How to find out if you have bipolar depression
Irish doctors have been advised to ask patients about their symptoms, so that doctors can work out whether they are genetically predisposed to bipolar depression.
The advice comes in the wake of a spate of suicides among patients with bipolar disorder.
The new advice comes after a spate, of suicides, among patients who have been diagnosed with bipolar depression in Ireland.
It was developed after the suicide of a young woman in Cork, and has now been adopted by the Irish Medical Association.
Dr. Peter O’Connor, chairman of the Irish Psychiatric Association’s (IMA) Committee on Psychological Treatment and Care, said he was surprised by the uptake of the advice.
He said the new advice was not a “top-down approach”, but rather the best way to understand the risk of depression in patients with mental illness.
“We don’t know if there are genetic predispositions, but the new guidelines from the American Psychiatric Association suggest that people with depression have a 1.5-to-2.5 times higher risk of developing the disorder than people with no psychiatric symptoms,” he said.
“The new guidance will be useful for psychiatrists working with patients with mood disorders.”
It was the first time the IMA has endorsed a scientific statement on the genetic basis of depression.
Dr O’Brien said the recommendation would allow doctors to “talk to patients about how they are feeling” and “talk about how to treat their depression”.
“I have seen people who have tried everything, including drugs, and who have died.
We are very aware that this is a disease that affects millions of people worldwide,” he added.
“It is very difficult to get people to talk about their feelings.”
The advice will apply to patients with a diagnosis of bipolar depression and is expected to be rolled out in Ireland in the next few months.
Irish psychiatrist Dr James Gallagher said there was an “urgent need” for guidance on the genetics of depression and said the issue was a “hugely important” one.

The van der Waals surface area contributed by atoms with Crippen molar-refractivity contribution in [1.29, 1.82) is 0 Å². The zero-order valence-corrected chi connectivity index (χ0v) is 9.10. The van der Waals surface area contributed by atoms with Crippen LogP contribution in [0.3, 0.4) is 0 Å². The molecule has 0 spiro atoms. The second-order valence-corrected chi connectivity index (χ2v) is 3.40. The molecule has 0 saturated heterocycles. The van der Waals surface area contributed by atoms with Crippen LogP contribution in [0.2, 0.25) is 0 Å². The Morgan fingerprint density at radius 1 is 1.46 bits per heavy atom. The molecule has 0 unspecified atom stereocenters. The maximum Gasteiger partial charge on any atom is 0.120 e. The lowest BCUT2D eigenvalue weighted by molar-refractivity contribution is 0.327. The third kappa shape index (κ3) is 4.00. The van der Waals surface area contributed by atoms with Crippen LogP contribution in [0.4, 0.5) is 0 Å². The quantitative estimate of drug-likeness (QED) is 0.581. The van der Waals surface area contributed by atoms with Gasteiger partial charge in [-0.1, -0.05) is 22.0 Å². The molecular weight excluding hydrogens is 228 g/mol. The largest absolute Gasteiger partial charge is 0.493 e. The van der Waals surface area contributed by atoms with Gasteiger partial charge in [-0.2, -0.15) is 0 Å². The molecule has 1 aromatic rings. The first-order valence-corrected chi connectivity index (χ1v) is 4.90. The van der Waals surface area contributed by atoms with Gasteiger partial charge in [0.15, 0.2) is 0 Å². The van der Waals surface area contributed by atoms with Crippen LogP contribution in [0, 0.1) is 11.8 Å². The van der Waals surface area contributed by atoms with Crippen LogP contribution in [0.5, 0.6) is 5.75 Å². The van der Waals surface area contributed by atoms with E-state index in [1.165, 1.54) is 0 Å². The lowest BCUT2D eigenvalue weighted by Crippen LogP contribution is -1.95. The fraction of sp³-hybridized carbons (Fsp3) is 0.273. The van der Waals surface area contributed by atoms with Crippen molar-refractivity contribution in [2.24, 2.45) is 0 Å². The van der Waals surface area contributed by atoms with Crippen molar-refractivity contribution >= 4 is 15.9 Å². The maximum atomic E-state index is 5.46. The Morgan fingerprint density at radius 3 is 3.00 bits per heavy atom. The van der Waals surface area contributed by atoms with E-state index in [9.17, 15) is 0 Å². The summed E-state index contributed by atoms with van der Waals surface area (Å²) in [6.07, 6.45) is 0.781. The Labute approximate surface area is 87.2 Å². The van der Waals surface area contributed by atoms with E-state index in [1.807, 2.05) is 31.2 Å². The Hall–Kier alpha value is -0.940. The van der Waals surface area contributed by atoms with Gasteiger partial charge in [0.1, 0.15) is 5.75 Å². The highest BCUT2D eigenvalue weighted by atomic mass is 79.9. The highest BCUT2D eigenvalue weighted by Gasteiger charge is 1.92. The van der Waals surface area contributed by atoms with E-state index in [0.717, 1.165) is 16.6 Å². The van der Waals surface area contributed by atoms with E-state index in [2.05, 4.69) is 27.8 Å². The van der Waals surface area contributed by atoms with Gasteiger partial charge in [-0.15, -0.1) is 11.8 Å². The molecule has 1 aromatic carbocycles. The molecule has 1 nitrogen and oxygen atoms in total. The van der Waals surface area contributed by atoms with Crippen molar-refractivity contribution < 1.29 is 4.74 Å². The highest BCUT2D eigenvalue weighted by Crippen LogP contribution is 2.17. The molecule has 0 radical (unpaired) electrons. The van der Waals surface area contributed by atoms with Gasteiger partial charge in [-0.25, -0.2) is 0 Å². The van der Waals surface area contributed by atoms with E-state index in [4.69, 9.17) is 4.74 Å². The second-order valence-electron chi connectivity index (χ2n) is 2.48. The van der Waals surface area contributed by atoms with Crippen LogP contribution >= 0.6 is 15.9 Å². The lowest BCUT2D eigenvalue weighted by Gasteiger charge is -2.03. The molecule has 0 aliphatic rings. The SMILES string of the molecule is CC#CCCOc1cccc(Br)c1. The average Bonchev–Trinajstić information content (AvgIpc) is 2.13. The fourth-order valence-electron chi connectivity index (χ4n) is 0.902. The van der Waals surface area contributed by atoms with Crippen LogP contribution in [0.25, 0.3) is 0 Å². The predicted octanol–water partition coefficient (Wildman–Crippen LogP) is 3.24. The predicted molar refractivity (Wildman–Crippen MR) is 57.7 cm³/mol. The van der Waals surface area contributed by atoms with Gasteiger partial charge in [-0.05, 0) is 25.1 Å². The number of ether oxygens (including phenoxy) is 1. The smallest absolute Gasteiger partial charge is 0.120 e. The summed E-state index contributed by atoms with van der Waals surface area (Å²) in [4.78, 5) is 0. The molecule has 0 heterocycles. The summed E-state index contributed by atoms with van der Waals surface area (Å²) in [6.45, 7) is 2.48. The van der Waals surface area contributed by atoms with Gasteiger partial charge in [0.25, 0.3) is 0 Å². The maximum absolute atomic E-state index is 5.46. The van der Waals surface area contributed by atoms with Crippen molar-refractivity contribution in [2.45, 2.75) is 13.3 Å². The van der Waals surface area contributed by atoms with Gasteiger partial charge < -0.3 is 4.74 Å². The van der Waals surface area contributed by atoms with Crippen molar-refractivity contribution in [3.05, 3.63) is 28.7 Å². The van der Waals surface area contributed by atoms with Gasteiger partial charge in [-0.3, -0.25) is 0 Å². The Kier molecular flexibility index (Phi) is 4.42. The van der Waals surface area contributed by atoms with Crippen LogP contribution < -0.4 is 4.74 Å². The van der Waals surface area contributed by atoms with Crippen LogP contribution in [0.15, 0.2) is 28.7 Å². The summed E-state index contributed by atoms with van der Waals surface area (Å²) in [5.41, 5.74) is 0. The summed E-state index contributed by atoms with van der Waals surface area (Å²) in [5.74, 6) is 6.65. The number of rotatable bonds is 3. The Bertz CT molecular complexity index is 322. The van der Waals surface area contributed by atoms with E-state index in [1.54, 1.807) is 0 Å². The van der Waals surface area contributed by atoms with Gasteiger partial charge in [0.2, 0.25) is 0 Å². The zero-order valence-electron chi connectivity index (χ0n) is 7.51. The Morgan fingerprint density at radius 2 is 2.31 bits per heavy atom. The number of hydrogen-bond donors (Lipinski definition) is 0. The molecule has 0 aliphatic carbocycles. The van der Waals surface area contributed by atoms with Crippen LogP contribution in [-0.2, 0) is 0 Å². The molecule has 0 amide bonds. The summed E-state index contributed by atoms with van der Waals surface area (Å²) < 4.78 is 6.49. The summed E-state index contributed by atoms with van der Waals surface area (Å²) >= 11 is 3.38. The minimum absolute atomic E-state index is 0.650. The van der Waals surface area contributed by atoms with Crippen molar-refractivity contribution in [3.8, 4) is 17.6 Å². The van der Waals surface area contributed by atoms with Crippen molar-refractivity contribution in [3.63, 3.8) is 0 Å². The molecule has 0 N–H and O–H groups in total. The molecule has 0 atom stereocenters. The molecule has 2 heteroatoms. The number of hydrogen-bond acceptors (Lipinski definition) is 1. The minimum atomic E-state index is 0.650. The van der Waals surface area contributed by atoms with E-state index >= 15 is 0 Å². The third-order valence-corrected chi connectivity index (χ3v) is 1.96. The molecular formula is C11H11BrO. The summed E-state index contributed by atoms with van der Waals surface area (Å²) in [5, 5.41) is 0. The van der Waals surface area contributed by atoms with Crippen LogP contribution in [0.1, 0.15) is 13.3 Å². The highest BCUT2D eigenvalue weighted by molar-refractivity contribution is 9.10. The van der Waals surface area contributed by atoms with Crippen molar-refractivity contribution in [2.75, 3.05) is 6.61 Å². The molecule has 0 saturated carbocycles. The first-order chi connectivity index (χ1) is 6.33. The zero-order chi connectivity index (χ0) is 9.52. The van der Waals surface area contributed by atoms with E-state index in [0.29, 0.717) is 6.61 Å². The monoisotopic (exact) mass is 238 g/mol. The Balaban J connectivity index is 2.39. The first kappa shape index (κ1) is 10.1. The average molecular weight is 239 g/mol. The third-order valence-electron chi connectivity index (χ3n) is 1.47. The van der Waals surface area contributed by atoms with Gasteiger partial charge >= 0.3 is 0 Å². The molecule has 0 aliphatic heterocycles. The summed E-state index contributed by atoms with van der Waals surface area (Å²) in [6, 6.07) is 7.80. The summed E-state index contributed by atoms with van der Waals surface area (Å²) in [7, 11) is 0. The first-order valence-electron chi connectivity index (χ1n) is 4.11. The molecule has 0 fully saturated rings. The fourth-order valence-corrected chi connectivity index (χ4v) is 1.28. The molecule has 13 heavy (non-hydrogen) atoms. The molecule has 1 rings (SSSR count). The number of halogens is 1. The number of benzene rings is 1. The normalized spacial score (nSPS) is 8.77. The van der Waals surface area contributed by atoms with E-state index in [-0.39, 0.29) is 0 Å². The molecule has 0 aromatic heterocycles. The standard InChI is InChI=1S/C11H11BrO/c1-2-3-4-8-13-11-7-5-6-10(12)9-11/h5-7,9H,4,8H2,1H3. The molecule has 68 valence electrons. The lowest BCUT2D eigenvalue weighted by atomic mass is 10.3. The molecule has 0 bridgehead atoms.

“If there is a genetic predisposition, we have to be very careful to make sure that we are getting the correct treatment,” he told RTÉ’s Morning Ireland.
Dr Gallagher said it was not only depression that needed to be treated, but also other mental health problems, including eating disorders.
He suggested that patients could “take a long hard look” at themselves before they make a decision about taking antidepressants.
Dr Robert Murphy, chief executive of the Association of Mental Health Professionals Ireland, said there were currently about 1,000 psychiatrists working in Ireland, and more than 600 were working with depression.
“We are a small country, and it’s quite hard to get our attention and our attention is needed at all times,” he explained.
“People need help.
We have got to make a stand, we need to talk to patients, we are doing our best, and we have got an epidemic in this country.”
Dr Murphy said the most important thing is to recognise the genetic nature of the disorder.
We want to know how the depression is going, what their thoughts are, what is going on with their life, what the triggers are.” “
These are people who are going through a crisis and need to be supported.
We want to know how the depression is going, what their thoughts are, what is going on with their life, what the triggers are.”
The Irish Mental Health Society said there are now around 1,300 psychiatrists in Ireland and that mental health services are struggling to cope with the increasing number of patients coming to them for help.
The society has also been working with the Irish government to help with its response to the crisis.
“This is a massive problem, it’s the largest problem we have ever had in Ireland,” said Dr Gallagher.
“As a society, we’re really going to have to step up to the plate.”
And the political debate is really going in the wrong direction, we haven’t got the political will to tackle the problem.”